To eyes that see, ears that hear, and hearts that understand, our fate provides us with exactly what we need to fulfill our destiny. Joseph Campbell said, “Love your enemies and what you hate most about your life because they are instruments of your destiny.” We are pulled forth, against our will, and thrust into the trials and ordeals that are necessary to produce and refine the character and qualities most needed to fulfill our destiny. Campbell said, “It took the Cyclops to bring out the hero in Ulysses.” Lao Tzu asked, “Fame or integrity, which is more important? Money or happiness, which is more valuable? Success or failure, which is more destructive?” It is clear that it is not at all clear whether it is better to win or loose, to be right or to be wrong, to get what we want or to be saddled with what we cannot stand. This leads Lao Tzu to ask, “Can you deal with the most vital matters by letting events take their course?” And, “Can you remain unmoving until the right action arises by itself?” And, to say, “A good traveler has no fixed plans and is not intent upon arriving. A good artist lets his intuition lead him wherever it wants. A good scientist has freed herself from concepts, and keeps her mind open to what is.” Instead of railing against the way things are, we might simply have faith in the way things are, trusting that we are being led by That Which Knows along a curious and winding path straight to the heart of who we are, and into the service of what needs to be done— and, in so doing, fulfill our destiny and compete the work that is ours to do.
For things to be better we all have to grow up. Growing up is the solution to all of our problems today. Every day. Growing up is sacrificing our good for the good of the whole. More than that-- Growing up is sacrificing our idea of the good for the good of the whole. Our idea of the good is the only thing standing in our way-- standing in the way-- keeping things from being better. For things to be better, we have to change our mind about what's important. Let me know when you are going to do that. I want to watch you leave what's important for what's important. It happens all of the time-- never willingly. Alcoholics give up what matters most for what matters most. But. Not of their own accord. Not because it is Tuesday morning and they feel like a change. People are always waking up and exchanging their idea of the good for the good. Not because they want to. Not because they are in the mood to do it. Not because they feel like doing it. Not because someone told them they should. But because they have no choice in the matter. It is forced on them by the weight of their circumstances. We have to get to the end of our rope before we can change our mind about what's important. The chances of all of us getting to the end of our rope at the same time are too faint to be calculated. So faint as to be nonexistent. Things need to be better, and we don't have what it takes to make them better. We need to grow up, and we don't have what it takes to grow up. Except that we do. But we can't access it until we have to. AA says, "Attraction, not promotion," because it knows until the student is ready, the teacher is wasting their time. We are not in control of the things required for things to be more like they ought to be than they are around the table, across the board. The one thing we can do, is sit quietly until we realize that and allow realization to work its magic. Knowing it and realizing it are different things.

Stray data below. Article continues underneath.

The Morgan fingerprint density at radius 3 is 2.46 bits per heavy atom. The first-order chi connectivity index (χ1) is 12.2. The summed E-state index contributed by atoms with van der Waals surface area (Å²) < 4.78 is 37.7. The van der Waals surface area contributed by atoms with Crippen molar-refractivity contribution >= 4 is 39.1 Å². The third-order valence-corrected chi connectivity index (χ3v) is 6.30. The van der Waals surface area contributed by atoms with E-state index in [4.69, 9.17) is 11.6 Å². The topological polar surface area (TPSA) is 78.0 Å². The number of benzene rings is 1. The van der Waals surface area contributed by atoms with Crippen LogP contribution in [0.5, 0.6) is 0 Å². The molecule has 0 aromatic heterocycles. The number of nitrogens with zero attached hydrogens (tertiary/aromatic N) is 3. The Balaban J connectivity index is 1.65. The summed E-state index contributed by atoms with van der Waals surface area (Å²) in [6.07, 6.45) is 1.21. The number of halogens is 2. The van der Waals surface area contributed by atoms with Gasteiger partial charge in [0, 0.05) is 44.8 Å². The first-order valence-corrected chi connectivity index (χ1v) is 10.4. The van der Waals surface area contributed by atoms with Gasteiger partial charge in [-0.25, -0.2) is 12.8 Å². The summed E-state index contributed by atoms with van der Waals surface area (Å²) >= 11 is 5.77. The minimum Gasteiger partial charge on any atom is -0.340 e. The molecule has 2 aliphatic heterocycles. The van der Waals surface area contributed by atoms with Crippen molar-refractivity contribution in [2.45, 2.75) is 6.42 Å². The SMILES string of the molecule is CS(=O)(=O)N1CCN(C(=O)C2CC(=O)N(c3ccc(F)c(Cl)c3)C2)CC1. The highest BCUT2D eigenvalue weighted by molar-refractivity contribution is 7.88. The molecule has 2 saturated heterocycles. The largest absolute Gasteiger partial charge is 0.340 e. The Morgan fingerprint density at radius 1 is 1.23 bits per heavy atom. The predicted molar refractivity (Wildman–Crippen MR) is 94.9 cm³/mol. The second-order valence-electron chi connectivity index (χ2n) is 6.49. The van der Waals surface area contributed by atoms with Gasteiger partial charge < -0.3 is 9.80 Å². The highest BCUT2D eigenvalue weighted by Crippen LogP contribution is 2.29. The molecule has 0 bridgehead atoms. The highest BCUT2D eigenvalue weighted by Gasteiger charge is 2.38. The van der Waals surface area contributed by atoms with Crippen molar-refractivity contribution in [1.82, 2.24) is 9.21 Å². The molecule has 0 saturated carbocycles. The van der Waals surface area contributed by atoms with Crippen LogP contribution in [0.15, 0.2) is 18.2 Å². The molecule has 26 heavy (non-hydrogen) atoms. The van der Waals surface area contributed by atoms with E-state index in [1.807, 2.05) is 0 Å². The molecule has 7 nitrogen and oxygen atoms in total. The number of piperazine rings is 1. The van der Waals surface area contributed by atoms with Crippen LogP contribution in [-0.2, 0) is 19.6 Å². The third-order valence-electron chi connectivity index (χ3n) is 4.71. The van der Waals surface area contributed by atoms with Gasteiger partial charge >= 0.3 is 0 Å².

It is amazing how bad it can get just by moving away from the center and imposing our will for the good upon the situation-- any situation-- at whatever price, no matter what. When it is "Our way at all costs, and you can go to hell!" We all go to hell. There are always hidden costs we do not take into account when we say, "At all costs!" This is why greed and folly are always connected. Greed is folly! And when it is our way no matter what, that is merely greed dressed up in the finest motives, taking the moral high ground straight to hell and taking everyone with it. Beware of those who know best and must be pleased, particularly when they look back at you from the mirror. Seek the center. Live from there. Bear the pain of integrating the extremes. Balance and harmony serve the greatest good of all concerned with everything taken into account. Every parent worthy of the title understands this and incorporates it daily in their work to make things work.